Irish Law Proposed Demanding Five Years in Jail for Promoting ‘Fake News’

Anyone using social media to promote “fake news” in Ireland could be jailed for 5 years and handed a €10,000 euro fine, according to plans put forward by one of the country’s leading political parties.

The proposed law, which also targets supposed “bots” on platforms including Twitter and Facebook, has been proposed by the Fianna Fáil party to fight a perceived rise in online misinformation, the Irish Independent reports.

Opponents of Brexit and the election of U.S. President Donald J. Trump often claim voters were tricked and mislead by new media websites and “Russian bots” propagating “fake news”.

Brexit voters and supporters of President Trump generally say it is the establishment media which distorts facts and reports selectively, however, and that they are in fact guilty of promoting “fake news” themselves.

The definition of “fake news” is, therefore, contested and unclear, with the label being politically weaponized and applied to many respected Right-wing activists and news providers.

The proposed law contains a number of restrictions on online political advertising and will require those purchasing such ads to display a transparency notice stating their aims and target audience.

Fianna Fáil’s James Lawless, who authored the legislation, told the Irish Independent: “We should not be naive in thinking Ireland will not be affected by the new form of hybrid information warfare which is underway on social media.

“Evidence suggests that an army of fake social media accounts is being amassed to disrupt the democratic process in the future, with journalists and prominent public figures highlighting an upsurge in the number of dubious accounts following them on social media platforms.”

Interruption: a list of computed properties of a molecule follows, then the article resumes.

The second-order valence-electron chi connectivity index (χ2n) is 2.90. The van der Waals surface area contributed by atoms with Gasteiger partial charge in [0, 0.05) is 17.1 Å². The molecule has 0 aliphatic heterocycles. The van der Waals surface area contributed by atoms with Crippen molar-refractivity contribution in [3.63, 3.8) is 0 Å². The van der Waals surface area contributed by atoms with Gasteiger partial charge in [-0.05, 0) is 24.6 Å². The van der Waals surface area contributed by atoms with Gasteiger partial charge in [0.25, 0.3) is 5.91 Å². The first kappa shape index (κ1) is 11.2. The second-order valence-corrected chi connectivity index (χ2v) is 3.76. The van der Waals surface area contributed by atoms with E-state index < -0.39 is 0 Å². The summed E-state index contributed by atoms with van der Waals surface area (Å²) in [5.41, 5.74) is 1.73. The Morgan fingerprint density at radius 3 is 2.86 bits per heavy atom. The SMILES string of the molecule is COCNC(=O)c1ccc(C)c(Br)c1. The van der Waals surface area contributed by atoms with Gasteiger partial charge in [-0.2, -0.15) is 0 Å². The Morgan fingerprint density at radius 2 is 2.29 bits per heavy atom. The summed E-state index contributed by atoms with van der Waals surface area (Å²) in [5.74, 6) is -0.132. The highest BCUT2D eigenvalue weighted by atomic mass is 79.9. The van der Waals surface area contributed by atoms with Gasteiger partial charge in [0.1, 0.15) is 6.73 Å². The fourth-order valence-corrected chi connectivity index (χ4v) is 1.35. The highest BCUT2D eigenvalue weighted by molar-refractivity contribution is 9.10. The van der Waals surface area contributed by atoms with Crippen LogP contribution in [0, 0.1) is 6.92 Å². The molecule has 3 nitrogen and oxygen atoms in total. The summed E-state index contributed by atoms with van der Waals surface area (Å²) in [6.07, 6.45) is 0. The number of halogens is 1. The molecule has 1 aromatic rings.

The Kildare North TD added: “It’s highly likely these dormant accounts will spring into action during a future election or referendum campaign, as happened in Britain and the US.”

An “online platform” will be defined as a website or social network with more than 10,000 unique monthly visitors and a “bot” will be recognised in law as software automating or controlling 25 or more accounts.

People operating bots on such platforms will be fined between 500 and 10,000 euros depending on the size of the operation, and could be jailed for years.

At the beginning of the year, Fianna Fáil TD Brendan Smith claimed “fake news” was a threat and argued that because Irland hosts many of the world’s largest tech and social media firms, action was needed.

He said: “While fake news has been thrust into the spotlight in recent months, it is a practice which has been a feature of social media for much longer than that and it poses a serious threat to truth and democracy.

“Many of the world’s most prominent social media companies have their European Headquarters in Dublin so the Government has a responsibility to engage with them to ensure, insofar as is possible, that all efforts are being made to clamp down on the publication of fake news on these platforms.”

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